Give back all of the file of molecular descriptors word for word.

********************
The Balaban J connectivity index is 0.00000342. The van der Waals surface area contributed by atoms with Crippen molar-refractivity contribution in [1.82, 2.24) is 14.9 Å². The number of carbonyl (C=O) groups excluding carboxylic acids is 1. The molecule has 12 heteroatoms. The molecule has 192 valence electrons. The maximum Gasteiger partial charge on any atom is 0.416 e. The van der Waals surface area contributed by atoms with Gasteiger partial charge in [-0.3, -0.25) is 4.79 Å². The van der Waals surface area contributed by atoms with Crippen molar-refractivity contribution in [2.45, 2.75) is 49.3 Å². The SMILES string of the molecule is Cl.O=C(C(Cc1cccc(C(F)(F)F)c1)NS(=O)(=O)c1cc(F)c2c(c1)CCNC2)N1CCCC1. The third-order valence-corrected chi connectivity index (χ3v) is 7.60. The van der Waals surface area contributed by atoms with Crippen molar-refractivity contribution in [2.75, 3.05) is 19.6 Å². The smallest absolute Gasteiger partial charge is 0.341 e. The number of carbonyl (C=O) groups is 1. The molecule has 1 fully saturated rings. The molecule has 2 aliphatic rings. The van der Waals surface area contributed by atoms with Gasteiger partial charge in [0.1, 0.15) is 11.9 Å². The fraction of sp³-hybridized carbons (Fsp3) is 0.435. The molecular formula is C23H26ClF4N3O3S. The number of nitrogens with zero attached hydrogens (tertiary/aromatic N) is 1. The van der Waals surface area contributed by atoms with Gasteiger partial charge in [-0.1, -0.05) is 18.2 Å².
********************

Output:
The Balaban J connectivity index is 0.00000342. The van der Waals surface area contributed by atoms with Crippen molar-refractivity contribution in [1.82, 2.24) is 14.9 Å². The number of carbonyl (C=O) groups excluding carboxylic acids is 1. The molecule has 12 heteroatoms. The molecule has 192 valence electrons. The maximum Gasteiger partial charge on any atom is 0.416 e. The van der Waals surface area contributed by atoms with Gasteiger partial charge in [-0.3, -0.25) is 4.79 Å². The van der Waals surface area contributed by atoms with Crippen molar-refractivity contribution in [2.45, 2.75) is 49.3 Å². The SMILES string of the molecule is Cl.O=C(C(Cc1cccc(C(F)(F)F)c1)NS(=O)(=O)c1cc(F)c2c(c1)CCNC2)N1CCCC1. The third-order valence-corrected chi connectivity index (χ3v) is 7.60. The van der Waals surface area contributed by atoms with Crippen molar-refractivity contribution in [2.75, 3.05) is 19.6 Å². The smallest absolute Gasteiger partial charge is 0.341 e. The number of carbonyl (C=O) groups is 1. The molecule has 1 fully saturated rings. The molecule has 2 aliphatic rings. The van der Waals surface area contributed by atoms with Gasteiger partial charge in [0.1, 0.15) is 11.9 Å². The fraction of sp³-hybridized carbons (Fsp3) is 0.435. The molecular formula is C23H26ClF4N3O3S. The number of nitrogens with zero attached hydrogens (tertiary/aromatic N) is 1. The van der Waals surface area contributed by atoms with Gasteiger partial charge in [-0.1, -0.05) is 18.2 Å².